Tuesday, June 30, 2009

Splits Never Lie

I took a week off from Ironman race analysis, just to regroup mentally. But as I set out for my first real run on Sunday, I realized I can't keep avoiding IT -- my watch. In order to use my stopwatch again, I would have to zero out my Ironman CDA race splits. I had avoided it long enough. It was finally time to face the music.

My biggest fear? To find out how badly my marathon spiraled out of control to end up at a pace about 1.5 minutes slower than it started out. The decay would have to be massive to destroy the first 16 miles of averaging around 7:45s.

I sat down to write. I remembered the importance of splits. You don't have to be a world-class athlete to keep splits. Looking at race splits is how you measure YOUR improvement -- the result of all the training. My college swim coach taught me to write them down no matter what. Before big meets or races, I always found myself in the pool office going through the folder containing my entire career's worth of splits -- learning what I did right and wrong and exactly where my races fell apart. Years later, my meticulously-kept running split book would help me finally conquer the Columbus Marathon course after several tries. Reviewing splits from years past illustrated where I needed to focus my effort -- a "dead zone" on the course, revealed only by my mile times. Even if you don't "race" races, learning how to pace yourself using splits can mean the difference between having a great experience or a miserable one.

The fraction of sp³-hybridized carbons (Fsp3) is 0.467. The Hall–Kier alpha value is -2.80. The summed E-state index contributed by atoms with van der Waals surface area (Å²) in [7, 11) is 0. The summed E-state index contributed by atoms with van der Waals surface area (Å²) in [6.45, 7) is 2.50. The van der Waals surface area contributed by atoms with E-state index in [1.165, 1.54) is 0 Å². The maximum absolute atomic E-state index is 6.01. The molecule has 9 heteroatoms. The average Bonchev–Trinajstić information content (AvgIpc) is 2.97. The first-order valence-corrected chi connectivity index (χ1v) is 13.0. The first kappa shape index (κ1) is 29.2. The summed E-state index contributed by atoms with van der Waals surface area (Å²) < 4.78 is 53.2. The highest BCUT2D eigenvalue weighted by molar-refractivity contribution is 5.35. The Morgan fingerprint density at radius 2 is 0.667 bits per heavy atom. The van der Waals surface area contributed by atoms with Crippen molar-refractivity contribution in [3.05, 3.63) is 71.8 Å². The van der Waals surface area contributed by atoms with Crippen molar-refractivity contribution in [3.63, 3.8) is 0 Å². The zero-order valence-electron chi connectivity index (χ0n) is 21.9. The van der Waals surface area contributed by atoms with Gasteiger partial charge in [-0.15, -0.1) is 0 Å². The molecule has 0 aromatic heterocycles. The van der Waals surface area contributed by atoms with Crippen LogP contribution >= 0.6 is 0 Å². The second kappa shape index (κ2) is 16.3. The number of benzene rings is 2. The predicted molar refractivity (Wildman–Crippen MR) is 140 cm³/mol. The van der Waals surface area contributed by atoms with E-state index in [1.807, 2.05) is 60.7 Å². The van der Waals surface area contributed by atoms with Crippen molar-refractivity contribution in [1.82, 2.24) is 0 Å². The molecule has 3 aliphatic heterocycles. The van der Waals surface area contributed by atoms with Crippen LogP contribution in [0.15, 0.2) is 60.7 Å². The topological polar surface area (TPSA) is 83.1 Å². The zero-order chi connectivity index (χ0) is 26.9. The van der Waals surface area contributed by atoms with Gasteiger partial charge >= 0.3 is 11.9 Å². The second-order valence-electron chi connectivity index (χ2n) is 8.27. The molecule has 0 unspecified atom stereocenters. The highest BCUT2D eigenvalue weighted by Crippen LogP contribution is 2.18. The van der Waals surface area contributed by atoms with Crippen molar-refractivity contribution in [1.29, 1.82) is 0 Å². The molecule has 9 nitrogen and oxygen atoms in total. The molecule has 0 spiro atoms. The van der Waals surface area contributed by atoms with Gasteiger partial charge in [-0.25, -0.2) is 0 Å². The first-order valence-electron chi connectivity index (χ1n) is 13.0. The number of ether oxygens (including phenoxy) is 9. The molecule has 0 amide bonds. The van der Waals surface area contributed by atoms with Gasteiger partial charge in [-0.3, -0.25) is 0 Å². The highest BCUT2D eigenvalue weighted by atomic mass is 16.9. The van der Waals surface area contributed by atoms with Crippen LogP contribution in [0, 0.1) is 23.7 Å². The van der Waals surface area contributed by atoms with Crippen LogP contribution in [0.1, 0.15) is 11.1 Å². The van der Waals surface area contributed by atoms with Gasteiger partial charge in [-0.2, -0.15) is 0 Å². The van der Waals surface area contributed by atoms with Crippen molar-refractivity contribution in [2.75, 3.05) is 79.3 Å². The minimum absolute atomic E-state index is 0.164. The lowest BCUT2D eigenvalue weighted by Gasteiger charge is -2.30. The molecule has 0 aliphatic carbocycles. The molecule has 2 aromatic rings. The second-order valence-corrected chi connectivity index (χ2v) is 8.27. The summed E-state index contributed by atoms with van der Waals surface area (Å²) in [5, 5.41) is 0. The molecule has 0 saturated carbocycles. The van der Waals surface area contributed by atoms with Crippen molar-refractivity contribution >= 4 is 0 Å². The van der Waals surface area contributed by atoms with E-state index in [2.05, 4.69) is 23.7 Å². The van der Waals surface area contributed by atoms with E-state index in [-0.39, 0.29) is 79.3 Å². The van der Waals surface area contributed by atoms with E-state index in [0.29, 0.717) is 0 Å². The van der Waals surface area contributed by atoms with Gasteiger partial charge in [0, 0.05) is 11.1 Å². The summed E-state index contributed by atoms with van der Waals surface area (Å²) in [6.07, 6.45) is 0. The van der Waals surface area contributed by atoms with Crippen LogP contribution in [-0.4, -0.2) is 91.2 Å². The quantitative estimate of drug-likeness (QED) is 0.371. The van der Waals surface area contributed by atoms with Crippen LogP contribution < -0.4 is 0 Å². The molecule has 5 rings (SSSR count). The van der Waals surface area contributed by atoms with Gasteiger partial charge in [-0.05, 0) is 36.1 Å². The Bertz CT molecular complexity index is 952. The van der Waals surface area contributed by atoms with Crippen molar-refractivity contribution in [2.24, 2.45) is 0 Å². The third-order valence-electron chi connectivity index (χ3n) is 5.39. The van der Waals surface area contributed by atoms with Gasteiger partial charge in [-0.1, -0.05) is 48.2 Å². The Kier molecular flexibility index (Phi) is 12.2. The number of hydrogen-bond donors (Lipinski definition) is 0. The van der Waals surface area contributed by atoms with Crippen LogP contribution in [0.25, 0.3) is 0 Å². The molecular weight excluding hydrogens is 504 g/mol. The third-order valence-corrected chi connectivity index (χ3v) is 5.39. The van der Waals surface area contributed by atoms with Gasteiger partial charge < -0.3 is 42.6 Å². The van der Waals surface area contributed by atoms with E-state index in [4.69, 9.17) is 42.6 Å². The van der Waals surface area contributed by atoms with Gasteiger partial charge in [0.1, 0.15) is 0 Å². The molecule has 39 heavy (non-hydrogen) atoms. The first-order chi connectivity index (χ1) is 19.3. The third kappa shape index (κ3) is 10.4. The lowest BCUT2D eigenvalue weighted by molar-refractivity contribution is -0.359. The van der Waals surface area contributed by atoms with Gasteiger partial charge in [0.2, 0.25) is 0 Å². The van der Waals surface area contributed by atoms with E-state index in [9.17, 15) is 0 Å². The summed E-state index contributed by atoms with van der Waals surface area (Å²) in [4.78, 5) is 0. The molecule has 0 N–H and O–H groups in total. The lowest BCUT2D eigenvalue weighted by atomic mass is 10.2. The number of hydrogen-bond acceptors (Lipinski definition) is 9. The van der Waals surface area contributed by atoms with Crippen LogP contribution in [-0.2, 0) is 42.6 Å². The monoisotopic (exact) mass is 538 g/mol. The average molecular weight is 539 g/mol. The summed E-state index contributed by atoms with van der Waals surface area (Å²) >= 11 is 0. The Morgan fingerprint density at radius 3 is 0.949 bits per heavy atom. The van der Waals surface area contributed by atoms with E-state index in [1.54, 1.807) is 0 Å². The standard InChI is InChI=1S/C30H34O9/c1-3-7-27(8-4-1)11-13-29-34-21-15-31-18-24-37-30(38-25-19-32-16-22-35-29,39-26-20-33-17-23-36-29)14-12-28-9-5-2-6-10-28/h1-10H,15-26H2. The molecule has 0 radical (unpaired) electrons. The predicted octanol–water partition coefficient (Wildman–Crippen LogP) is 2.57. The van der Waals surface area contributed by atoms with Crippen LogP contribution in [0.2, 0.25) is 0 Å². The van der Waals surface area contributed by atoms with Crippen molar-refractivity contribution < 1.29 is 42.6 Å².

I started writing. My swim and bike splits were the same as my official times. My total time, however, was about 2.5 hours slower than the clock time. Why? Because I stopped my watch on the way back to the hotel AFTER being treated for hypothermia. Had I even hit the split button upon finishing? I would know soon enough.

Reviewing my splits yielded a pleasant surprise! It actually confirmed what I still didn't know for sure: was I conscious in the last mile? did my brain and/or body actually shut down from the hypothermia? I now have answers. My brain DID begin to shut down -- and I was probably semi-UNconscious in the last mile. How do I know? Because the second-to-last split on my watch was indeed my finish time: 11:13:something. The split before it was mile 24. And my last 2.2 miles took over 24 MINUTES! (Up to mile 24, my average pace was still around 8:50 min/mi.) Part of me is relieved that I don't remember that last 2.2 miles, even though a "conscious me" would have finished faster. Still, the "unconscious me" managed to push the split button at the finish. Force of habit, perhaps?

After digesting this information, I realize how lucky I am to even have finished Ironman Coeur d'Alene. When Jim said I "looked bad" at the finish, I think he was being kind.

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